The non-stop journey from the airline's hub in Doha to Montreal's Pierre Elliot Trudeau International Airport will take 13 hours and 20 minutes.
What does PET stand for?
PET stands for Pierre Elliot Trudeau (former Canadian Prime Minister)
This definition appears frequently and is found in the following Acronym Finder categories:
- Slang/chat, popular culture
See other definitions of PET
We have 367 other meanings of PET in our Acronym Attic
- Peten (Guatemala territorial division)
- Peter (New Testament)
- Petroleum Ether
- Pharmacology and Experimental Therapeutics (journal)
- Phase Elapsed Time
- Phase Emission Tomography
- Photoinduced Electron Transfer
- Physical Education Teacher (various schools)
- Physical Education Training (various schools)
- Piezo-Electric Transducer
- Piezoelectric Transformer
- Pile Echo Tester (system for testing piles/shafts/deep foundations)
- Pilot-Line Experiment Technology
- Piston Engine Technology
- Plan de Expansión de Transmisión (Spanish: Transmission Expansion Plan)
- Planning, Environment and Transport (Gold Coast City Council; Australia)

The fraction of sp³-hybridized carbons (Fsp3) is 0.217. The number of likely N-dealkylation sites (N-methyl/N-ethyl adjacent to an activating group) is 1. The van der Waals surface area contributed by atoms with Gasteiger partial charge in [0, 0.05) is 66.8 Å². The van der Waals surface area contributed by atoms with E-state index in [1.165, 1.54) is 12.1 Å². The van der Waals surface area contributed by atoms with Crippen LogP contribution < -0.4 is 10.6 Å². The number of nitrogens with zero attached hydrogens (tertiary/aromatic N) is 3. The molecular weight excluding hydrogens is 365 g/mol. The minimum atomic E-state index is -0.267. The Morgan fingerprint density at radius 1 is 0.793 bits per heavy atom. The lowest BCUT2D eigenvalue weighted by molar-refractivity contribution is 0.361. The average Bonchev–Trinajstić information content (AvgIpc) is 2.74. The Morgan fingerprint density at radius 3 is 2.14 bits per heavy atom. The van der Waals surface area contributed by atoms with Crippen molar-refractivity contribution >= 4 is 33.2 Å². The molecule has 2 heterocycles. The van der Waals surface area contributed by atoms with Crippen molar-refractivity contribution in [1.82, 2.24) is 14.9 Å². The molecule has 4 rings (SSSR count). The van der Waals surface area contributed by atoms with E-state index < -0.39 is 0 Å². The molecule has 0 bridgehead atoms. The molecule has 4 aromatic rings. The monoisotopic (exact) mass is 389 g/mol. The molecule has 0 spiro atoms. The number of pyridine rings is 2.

- Politiets Efterretningstjeneste (Danish for Police Intelligence Agency)
- Polling Every Time
- Polyethylene Terephthalate (more common than PETE)
Samples in periodicals archive:
Citizen of the World: The Life of Pierre Elliot Trudeau, 1919- 1968.
Abortion was made legal in 1969 by the Liberal government of Pierre Elliot Trudeau.
11 b-enabled laptops or handheld devices to use e-mail and corporate networks free of charge by wirelessly accessing the Internet in strategic public locations, like the domestic departure area at Montreal's Pierre Elliot Trudeau International Airport, the Via Rail Panorama Lounge at Central Station in Montreal and Union Station in Toronto, and at Confederation Park in Kingston.
The program was inspired by the late Pierre Elliot Trudeau, and has since seen more than Cdn$23 million (wholesale) in donated Canadian medicines, medical supplies and vaccines delivered to Cuba.
Now, after more than a quarter of a century in Canada, I do mourn the death of Pierre Elliot Trudeau and wonder if at the same time I am mourning the death of Canadian liberalism.
Such encounters and remarks were common occurrences during the time Pierre Elliot Trudeau dominated Canadian politics in the 1970s and 1980s.
Then, in 1968, Pierre Elliot Trudeau became prime minister.